So, when my brother needed Patsy to help bring the sheep in to safety, that’s exactly what she did. She just got on with her job and did it, regardless of the conditions. We do think Patsy’s incredible, but most well-trained, skilled working dogs would have done the same. That said, even the best dogs can have a bad day at the office, so we are all very glad that Patsy wasn’t having a bad day on New Year’s Eve!

    sheep in australia fires
    Image courtesy of Instagram account Patsythecorryongwonderdog

    Q: But even after the sheep were safe, it wasn’t over, right?

    A: Once the sheep were all safely in the house paddocks, Stephen went out on the tractor and fought the fire with the water tanker to keep the shearing shed, the hay shed and the houses from burning.

    Patsy found herself a safe spot, no one is actually quite sure where, but we think she probably went under the house. The sprinkler was running on the house roof so that would have been the coolest and wettest place around.

    From where we were in the town, my family and I could see the fire front as it crossed the farm and then spread down the valley. By this stage, we had lost power and all communications, so we had no idea what was going on at the farm.

    Related: A Dog Separated From His Family During the Deadly California Fires Is Finally Reunited With Them a Month Later

    The last time I spoke with Stephen before we lost phone communications, I knew that he and Patsy had got the sheep in to the house paddocks, he was just waiting for the fire to come. After that, we didn’t know if he had been able to defend the farm or if the fire had been too strong. We didn’t know if he and Patsy had made it through or not. We just had to wait until they came back to the house in town, and that wait was the longest of my life. Seeing them come through the door safely was one of the best moments of my life.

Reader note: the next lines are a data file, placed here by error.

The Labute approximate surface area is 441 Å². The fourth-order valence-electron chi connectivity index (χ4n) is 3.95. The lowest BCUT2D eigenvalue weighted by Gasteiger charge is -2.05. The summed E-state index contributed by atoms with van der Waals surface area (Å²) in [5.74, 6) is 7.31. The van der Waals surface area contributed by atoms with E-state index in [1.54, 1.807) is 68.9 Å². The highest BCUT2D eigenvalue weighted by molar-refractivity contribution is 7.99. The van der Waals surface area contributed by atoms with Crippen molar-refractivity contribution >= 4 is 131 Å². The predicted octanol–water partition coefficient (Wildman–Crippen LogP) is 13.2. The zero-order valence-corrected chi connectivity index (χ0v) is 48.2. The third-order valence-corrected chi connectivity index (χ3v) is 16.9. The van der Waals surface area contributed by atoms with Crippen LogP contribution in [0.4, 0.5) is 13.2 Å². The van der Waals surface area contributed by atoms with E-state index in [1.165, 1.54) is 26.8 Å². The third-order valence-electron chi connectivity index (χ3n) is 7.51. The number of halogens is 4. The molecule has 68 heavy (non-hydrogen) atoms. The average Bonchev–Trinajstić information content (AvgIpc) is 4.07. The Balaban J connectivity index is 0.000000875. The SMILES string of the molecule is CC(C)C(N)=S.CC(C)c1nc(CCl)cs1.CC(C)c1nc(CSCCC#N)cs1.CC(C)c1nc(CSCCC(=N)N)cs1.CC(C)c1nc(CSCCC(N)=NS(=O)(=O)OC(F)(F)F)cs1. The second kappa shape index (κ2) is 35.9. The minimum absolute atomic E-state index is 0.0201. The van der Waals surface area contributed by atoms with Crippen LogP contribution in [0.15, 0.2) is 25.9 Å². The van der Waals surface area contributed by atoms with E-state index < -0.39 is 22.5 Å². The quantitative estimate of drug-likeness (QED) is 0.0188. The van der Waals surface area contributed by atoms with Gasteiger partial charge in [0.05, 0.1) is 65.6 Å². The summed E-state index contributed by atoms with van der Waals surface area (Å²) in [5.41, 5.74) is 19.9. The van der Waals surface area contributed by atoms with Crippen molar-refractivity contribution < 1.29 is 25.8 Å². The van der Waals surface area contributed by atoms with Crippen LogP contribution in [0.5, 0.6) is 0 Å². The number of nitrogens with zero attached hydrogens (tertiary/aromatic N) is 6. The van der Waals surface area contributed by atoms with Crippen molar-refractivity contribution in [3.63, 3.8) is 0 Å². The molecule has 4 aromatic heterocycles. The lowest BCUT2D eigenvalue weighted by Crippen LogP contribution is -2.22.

Border Collie Kelpie Mix
    Image courtesy of Instagram account Patsythecorryongwonderdog

    Q: What was your reaction to the Patsy video going viral?

    A: People often joke about wanting to go viral on social media, but really, Patsy’s story going viral across the world is simply mind blowing. We still can’t believe that she’s been seen by literally millions of people!

    When I posted that 20-second video of Patsy on Facebook, all I wanted to do was show our friends and family that we were okay, and that despite the destruction and devastation, we had a lot to be thankful for. I made it public and didn’t think anything more of it. And then off it went! It got shared and shared again, hundreds of thousands of people saw it, and within 48 hours the international internet news sites had found the story and they just ran with it.

    It was particularly hard for Stephen to get his head around how far and how quickly Patsy’s story spread, because he doesn’t use social media at all. But once we realized that people really responded to Patsy’s story as a little piece of good news to come out of the devastation of the fires, we thought we should keep sharing it as a positive and hopeful message.

    If it helps raise awareness of the bushfire crisis in Australia, and helps encourage people to donate to bushfire relief, and puts a smile on people’s faces too, then it’s got to be a good thing.